A Diferent Take on how to Resolve Political Problems of Pakistan by Tariq Ali
Learn from Latin America: Tariq Ali
By Urooj Zia: Daily Times, September 5, 2007
KARACHI: Benazir Bhutto and Nawaz Sharif are not democratic forces – rather, they try to take advantages of the forces of the democratic movement and use them for their own means, and the country is in the hands of thieves, Tariq Ali said during a lecture Tuesday. “How on earth can people who are not able to implement a democratic process in their own parties expect to bring about democracy in the country,” he asked.
The session titled, “the effect of globalisation on the proletariat” was organised at the Pakistan Institute of International Affairs (PIIA) auditorium by the Pearl Continental Hotel Karachi Workers Solidarity Committee, in conjunction with PILER and Qulm-o-Funn Baraey Amn.
Ali spoke about the origins of the phenomenon of (and the term) “globalisation,” its impact on workers and hence workers’ movements around the world, especially in Latin America.
“Globalisation began in the 1990s when the USSR broke up and China took to the capitalist route. It is a term used to mask reality,” Ali said. During that time, new forces were coming into play – a new form of capitalism which transcended borders. The term globalisation was coined to mask this phenomenon, “because good things were not associated with ‘capitalism’”. Conferences were held in Washington, and it was decided that the new phenomenon would be promoted, and resistance would be crushed gradually.
The trade union movement in Pakistan has been very different from similar movements elsewhere in the world. The movements here were suppressed most of the time – first during General Ayub Khan’s reign. “They flourished for a bit during Zulfikar Ali Bhutto’s time in office, but were crushed again during General Zia’s dictatorship,” Ali said. Trade union movements elsewhere in the world have been given a relatively more free rein. “Now, however, laws are being implemented in the US and the UK to curb them. One of the laws that were passed recently in the UK stated that if one trade union was going on strike, secondary strikes to support it could not be organised by unions from other industries. This beats the very purpose of solidarity and democracy in the trade union movement,” Ali said.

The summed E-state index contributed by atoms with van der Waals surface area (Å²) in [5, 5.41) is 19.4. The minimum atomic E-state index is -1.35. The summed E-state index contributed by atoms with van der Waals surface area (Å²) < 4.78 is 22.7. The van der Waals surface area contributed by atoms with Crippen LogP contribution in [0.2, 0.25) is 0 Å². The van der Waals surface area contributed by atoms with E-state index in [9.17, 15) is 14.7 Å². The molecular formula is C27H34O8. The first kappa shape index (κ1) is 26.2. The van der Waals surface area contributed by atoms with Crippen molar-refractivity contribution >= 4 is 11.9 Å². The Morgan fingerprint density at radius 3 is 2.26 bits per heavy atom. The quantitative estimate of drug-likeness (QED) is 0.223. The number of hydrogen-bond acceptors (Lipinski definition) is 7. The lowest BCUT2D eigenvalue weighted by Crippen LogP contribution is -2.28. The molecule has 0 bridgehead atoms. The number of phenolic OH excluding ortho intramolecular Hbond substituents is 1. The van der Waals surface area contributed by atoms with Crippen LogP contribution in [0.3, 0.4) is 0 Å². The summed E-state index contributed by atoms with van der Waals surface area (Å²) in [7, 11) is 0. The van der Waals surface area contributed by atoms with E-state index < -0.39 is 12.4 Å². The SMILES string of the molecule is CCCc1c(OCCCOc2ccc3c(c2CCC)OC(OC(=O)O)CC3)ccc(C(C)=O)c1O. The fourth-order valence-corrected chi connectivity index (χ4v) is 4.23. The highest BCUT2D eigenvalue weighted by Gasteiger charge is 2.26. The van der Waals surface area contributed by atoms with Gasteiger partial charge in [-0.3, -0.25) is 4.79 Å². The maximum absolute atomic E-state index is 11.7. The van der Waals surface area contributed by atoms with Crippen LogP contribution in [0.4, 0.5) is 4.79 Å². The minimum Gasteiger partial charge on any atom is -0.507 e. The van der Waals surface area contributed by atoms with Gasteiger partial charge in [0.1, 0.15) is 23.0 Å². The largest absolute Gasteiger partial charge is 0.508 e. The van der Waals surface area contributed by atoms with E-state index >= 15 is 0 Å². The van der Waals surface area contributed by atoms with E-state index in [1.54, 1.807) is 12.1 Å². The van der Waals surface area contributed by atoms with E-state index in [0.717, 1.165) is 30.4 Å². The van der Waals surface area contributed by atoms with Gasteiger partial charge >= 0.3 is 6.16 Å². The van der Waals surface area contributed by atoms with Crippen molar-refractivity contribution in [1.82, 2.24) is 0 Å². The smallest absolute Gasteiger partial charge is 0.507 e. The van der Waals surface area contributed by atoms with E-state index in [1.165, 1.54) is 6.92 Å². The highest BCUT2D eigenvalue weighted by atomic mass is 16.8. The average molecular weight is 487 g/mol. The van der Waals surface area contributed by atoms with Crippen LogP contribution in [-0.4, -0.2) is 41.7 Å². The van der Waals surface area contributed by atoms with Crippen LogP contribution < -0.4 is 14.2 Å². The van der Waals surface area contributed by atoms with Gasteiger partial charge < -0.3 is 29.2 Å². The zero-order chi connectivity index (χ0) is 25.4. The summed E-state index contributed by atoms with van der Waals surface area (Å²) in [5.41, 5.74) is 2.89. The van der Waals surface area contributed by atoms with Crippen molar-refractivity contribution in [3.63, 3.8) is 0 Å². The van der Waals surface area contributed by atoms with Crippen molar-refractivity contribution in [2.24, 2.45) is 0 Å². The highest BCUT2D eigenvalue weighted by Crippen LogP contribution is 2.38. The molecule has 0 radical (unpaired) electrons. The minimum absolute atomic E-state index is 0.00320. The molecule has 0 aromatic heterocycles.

Initially, free education, free healthcare and cheap housing was provided to the proletariat in these countries out of a necessity – the governments wanted to prove to this class that they were being provided with the same things that socialists spoke about “in a better way”. Now, however, these amenities are in danger, the speaker said. “All of them were put into place in order to avoid a revolution there in the 19th century.”
The Latin American revolutions were not brought about by trade unions, however. The first among the Latin American countries to rise up against US imperialism was Cuba, followed by Venezuela, then Bolivia and now Ecuador.
The first mass movement arose in Venezuela in 1979. The government called in the army, and a large number of protesters were killed. This brought about dissent within the lower officers of the army – they believed that their purpose was to protect the country from outside attack, not quell dissent within the country. Hugo Chavez, who was then a Major in the army, contacted trade unions and said that there should be a mass movement (by the labour unions and the armed forces) so that the government does not use the armed forces for similar purposes again. A date was decided upon. At the appointed time, however, the trade unions backed out, and Chavez and his men were left out in the cold. They were arrested. Chavez agreed to apologise to the nation on national television, and surprisingly the government of the time took him up on his offer.